The Court of Appeals gave us some valuable tidbits of subrogation law in its decision. It stated that there is no statutory requirement that a workers’ compensation carrier file a notice of lien in order to be subrogated to a recovery from a third party. Such subrogation and creation of a lien occurs automatically under K.S.A. § 44–504(b). Ballard v. Dondlinger & Sons Constr. Co., 355 P.3d 707 (Kan. App. 2015). Therefore, when a carrier pays workers’ compensation benefits under K.S.A. § 44–504, a lien is automatically created. Because Old Republic paid workers’ compensation death benefits to the wife pursuant to K.S.A. § 44–504, it had a valid lien pursuant to K.S.A. § 44–504(b). This can be of tremendous help when your workers’ compensation lien is quite small and perhaps does not merit intervention or engaging subrogation counsel. However, carriers beware: Kansas law is chocked full of traps and pitfalls for the unrepresented carrier. In this case, the plaintiff’s attorney dropped the ball. Most carriers in this situation will not be so fortunate.
Kansas workers’ compensation law provides that a carrier is not entitled to any third-party recovery which flow from non-economic damages. Naturally, unrepresented carriers will inevitably be faced with gerrymandered settlement agreements purportedly assigning most or all of the recovery to pain, suffering, mental anguish, etc., so as to avoid repaying any part of your lien. Only active intervention by subrogation counsel can avoid this clear loophole in Kansas law. In addition, employer negligence, whether it exists or not, will almost always be alleged by the plaintiff. In Kansas, when the employer is partially at fault, something known as the “Brabander Formula” allows the plaintiff to creatively argue that your lien should be reduced by the percentage of the total recovery which the percentage of employer negligence represents. In other words: Subrogation recovery = Lien – (damage award x % of employer’s negligence). One can only imagine the high percentages of fault that will be attributed to the employer if the carrier is not represented. It is a license to steal. In addition, without subrogation representation, be on the lookout for precisely what the wife in this case failed to do – seek the court’s blessing that a large portion of the third-party recovery be allocated to the wife’s loss of consortium, to which the workers’ compensation carrier is not subrogated and is not entitled to reimbursement.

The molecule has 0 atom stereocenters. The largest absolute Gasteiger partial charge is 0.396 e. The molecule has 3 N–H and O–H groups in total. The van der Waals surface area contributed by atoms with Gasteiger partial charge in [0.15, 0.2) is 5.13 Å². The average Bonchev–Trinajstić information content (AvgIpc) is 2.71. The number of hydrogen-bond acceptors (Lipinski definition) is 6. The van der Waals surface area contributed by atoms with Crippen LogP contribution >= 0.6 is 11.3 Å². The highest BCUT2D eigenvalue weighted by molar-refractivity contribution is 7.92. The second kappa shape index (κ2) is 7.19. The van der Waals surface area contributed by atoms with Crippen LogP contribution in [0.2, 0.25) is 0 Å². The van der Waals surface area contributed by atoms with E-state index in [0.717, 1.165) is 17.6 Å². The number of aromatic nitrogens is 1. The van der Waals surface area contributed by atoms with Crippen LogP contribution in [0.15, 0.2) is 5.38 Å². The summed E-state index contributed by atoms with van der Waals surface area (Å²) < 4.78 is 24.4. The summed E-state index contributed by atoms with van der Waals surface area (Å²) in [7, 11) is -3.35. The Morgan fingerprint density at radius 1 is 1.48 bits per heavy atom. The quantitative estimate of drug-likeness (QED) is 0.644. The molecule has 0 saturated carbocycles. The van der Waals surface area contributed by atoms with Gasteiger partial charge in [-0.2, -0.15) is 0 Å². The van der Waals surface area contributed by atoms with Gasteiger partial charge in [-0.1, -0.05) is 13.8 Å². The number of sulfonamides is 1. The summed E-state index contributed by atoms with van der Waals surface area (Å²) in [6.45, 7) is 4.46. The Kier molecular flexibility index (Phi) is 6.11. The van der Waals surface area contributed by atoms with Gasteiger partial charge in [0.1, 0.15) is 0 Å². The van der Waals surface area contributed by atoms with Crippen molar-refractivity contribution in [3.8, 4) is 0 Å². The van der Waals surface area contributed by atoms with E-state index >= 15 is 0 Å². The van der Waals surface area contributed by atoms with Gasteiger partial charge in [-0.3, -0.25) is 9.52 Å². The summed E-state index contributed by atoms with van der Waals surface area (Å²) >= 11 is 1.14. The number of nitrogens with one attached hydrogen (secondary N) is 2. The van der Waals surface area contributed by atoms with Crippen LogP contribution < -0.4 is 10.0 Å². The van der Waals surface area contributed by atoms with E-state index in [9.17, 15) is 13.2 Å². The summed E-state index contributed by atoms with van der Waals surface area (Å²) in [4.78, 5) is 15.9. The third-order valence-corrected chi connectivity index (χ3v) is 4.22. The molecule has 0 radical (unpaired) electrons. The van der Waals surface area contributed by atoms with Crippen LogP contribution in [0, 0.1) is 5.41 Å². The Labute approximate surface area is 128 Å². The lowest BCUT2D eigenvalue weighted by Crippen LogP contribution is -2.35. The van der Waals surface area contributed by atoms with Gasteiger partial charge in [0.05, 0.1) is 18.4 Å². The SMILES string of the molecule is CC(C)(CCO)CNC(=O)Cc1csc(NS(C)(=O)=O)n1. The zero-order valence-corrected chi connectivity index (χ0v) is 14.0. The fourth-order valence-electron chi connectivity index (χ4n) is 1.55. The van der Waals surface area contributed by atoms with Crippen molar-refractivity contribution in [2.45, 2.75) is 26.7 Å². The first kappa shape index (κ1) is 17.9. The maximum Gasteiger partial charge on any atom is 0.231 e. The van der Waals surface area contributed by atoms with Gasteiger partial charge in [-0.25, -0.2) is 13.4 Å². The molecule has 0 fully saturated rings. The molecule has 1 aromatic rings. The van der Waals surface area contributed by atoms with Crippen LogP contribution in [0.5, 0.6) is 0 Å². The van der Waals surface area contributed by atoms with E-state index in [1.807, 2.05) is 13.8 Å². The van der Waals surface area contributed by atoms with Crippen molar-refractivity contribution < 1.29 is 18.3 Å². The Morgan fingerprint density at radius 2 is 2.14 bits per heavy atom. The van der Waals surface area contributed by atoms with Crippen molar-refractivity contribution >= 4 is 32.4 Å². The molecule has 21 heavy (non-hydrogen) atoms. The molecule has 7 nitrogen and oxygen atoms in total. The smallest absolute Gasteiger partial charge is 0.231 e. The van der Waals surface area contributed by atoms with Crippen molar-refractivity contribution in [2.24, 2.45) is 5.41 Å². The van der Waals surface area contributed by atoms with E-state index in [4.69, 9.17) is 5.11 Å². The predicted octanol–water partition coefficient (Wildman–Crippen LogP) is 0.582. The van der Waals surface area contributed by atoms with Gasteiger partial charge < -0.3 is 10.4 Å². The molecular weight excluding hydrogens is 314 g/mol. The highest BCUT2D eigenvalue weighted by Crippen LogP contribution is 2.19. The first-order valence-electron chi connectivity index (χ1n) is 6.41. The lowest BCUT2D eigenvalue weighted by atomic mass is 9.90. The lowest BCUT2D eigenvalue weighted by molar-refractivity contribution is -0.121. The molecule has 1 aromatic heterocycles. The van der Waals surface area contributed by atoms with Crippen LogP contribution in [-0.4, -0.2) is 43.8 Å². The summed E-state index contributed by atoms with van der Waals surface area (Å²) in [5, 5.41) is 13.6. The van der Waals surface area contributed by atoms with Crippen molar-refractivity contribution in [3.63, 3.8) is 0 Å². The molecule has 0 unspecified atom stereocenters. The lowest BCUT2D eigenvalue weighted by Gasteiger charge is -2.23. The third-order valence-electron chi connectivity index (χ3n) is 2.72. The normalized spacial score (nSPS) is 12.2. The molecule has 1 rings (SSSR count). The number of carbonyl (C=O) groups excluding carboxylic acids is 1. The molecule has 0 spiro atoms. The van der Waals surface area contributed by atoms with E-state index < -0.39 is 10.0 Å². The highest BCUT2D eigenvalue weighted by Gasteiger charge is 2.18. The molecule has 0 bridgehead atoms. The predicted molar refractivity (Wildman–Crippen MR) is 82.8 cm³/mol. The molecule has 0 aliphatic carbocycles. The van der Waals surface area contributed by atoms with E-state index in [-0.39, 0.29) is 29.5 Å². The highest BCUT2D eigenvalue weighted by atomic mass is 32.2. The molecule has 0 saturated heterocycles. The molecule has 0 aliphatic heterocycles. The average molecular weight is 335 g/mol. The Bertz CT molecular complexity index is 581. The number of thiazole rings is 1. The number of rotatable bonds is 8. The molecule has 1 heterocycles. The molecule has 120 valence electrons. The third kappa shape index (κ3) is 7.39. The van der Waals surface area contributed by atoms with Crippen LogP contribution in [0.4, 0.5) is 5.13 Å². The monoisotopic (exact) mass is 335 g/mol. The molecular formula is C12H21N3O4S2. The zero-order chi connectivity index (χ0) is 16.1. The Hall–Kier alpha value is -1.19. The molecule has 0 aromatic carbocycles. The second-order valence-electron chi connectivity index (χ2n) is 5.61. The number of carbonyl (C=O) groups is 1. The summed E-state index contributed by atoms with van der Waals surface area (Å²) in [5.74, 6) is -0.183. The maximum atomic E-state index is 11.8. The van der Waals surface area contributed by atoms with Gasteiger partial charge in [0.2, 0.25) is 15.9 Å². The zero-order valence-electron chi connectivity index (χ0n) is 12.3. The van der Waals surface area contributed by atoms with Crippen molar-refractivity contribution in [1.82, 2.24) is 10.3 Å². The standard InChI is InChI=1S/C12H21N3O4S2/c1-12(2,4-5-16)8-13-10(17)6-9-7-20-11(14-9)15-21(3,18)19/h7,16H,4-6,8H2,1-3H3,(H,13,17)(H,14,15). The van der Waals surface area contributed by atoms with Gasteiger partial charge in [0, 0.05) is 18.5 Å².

Worse yet, even if the workers’ compensation lien is small and you opt not to engage subrogation counsel, the future credit – often the most important result of the subrogation effort – will also be reduced by the Brabander formula. When third-party cases settle relatively quickly after the date of loss, be on the alert for situations such as this. They cost Kansas employers and carriers millions every year.
The Court of Appeals added the following for good measure: “As this court noted in Ballard, a party may not avoid satisfying an employer’s lien based on claims of loss of consortium and loss of spousal service where a court has not made a determination on those claims.” In this case, it could have been the federal court or the state court. However, because the federal court was the presiding court, it should have been capable of determining and allocating the third-party recovery.
The Court of Appeals also reminded us that, in cases where settlement is done without the court allocating the various elements of damages, the workers’ compensation lien attaches to all of the settlement funds. Varner v. Gulf Ins. Co., 859 P.2d 414 (Kan. App. 1993); Houston v. Kansas Highway Patrol, 708 P.2d 533 (Kan. 1985).
The upshot of the Heimerman decision is, “Better late than never.” The workers’ compensation carrier intervened late into both of the third-party actions. Thankfully, the plaintiff’s attorney was asleep at the switch. Had he acted quickly to gerrymander the settlements so as to avoid repayment of the workers’ compensation lien, the result could have been much different.
If you have any questions about this article or workers’ compensation subrogation in any of the 50 states, contact Gary Wickert at [email protected].